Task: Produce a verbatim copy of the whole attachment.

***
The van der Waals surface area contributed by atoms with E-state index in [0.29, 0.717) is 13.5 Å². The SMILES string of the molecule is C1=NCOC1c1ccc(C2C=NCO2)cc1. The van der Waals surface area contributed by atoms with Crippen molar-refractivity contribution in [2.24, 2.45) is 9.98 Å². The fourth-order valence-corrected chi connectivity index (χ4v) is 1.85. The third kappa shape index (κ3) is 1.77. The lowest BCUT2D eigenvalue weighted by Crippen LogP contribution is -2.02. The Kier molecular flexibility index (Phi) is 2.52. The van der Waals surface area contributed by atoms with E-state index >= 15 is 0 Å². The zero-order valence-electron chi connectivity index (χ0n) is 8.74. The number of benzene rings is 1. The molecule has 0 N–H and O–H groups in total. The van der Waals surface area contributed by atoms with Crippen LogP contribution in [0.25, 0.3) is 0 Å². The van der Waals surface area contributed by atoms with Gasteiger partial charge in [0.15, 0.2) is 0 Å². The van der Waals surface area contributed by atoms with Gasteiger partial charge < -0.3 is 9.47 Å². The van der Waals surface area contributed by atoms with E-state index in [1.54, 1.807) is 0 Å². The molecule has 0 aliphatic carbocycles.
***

The van der Waals surface area contributed by atoms with E-state index in [0.29, 0.717) is 13.5 Å². The SMILES string of the molecule is C1=NCOC1c1ccc(C2C=NCO2)cc1. The van der Waals surface area contributed by atoms with Crippen molar-refractivity contribution in [2.24, 2.45) is 9.98 Å². The fourth-order valence-corrected chi connectivity index (χ4v) is 1.85. The third kappa shape index (κ3) is 1.77. The lowest BCUT2D eigenvalue weighted by Crippen LogP contribution is -2.02. The Kier molecular flexibility index (Phi) is 2.52. The van der Waals surface area contributed by atoms with E-state index >= 15 is 0 Å². The zero-order valence-electron chi connectivity index (χ0n) is 8.74. The number of benzene rings is 1. The molecule has 0 N–H and O–H groups in total. The van der Waals surface area contributed by atoms with Crippen LogP contribution in [0.25, 0.3) is 0 Å². The van der Waals surface area contributed by atoms with Gasteiger partial charge in [0.15, 0.2) is 0 Å². The van der Waals surface area contributed by atoms with Gasteiger partial charge < -0.3 is 9.47 Å². The van der Waals surface area contributed by atoms with E-state index in [1.54, 1.807) is 0 Å². The molecule has 0 aliphatic carbocycles.